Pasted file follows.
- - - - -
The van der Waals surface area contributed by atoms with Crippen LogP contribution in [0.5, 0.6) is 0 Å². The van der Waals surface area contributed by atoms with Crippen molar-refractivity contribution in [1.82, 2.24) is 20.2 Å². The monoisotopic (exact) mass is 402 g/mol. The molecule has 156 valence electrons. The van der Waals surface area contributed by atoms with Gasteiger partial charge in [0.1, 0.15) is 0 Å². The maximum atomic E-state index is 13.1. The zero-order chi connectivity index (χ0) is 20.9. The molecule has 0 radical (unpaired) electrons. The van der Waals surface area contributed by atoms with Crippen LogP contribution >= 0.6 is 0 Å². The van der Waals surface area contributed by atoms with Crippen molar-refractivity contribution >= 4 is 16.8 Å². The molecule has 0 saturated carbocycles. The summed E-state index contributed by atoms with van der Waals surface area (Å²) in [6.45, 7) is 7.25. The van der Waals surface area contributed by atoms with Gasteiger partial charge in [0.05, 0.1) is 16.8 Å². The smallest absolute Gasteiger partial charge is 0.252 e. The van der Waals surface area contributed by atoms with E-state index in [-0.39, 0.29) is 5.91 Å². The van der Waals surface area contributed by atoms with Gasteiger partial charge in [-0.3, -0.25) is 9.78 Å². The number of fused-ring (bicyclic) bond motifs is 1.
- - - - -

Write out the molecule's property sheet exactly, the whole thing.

The van der Waals surface area contributed by atoms with Crippen LogP contribution in [0.5, 0.6) is 0 Å². The van der Waals surface area contributed by atoms with Crippen molar-refractivity contribution in [1.82, 2.24) is 20.2 Å². The monoisotopic (exact) mass is 402 g/mol. The molecule has 156 valence electrons. The van der Waals surface area contributed by atoms with Gasteiger partial charge in [0.1, 0.15) is 0 Å². The maximum atomic E-state index is 13.1. The zero-order chi connectivity index (χ0) is 20.9. The molecule has 0 radical (unpaired) electrons. The van der Waals surface area contributed by atoms with Crippen LogP contribution >= 0.6 is 0 Å². The van der Waals surface area contributed by atoms with Crippen molar-refractivity contribution >= 4 is 16.8 Å². The molecule has 0 saturated carbocycles. The summed E-state index contributed by atoms with van der Waals surface area (Å²) in [6.45, 7) is 7.25. The van der Waals surface area contributed by atoms with Gasteiger partial charge in [0.05, 0.1) is 16.8 Å². The smallest absolute Gasteiger partial charge is 0.252 e. The van der Waals surface area contributed by atoms with E-state index in [-0.39, 0.29) is 5.91 Å². The van der Waals surface area contributed by atoms with Gasteiger partial charge in [-0.3, -0.25) is 9.78 Å². The number of fused-ring (bicyclic) bond motifs is 1.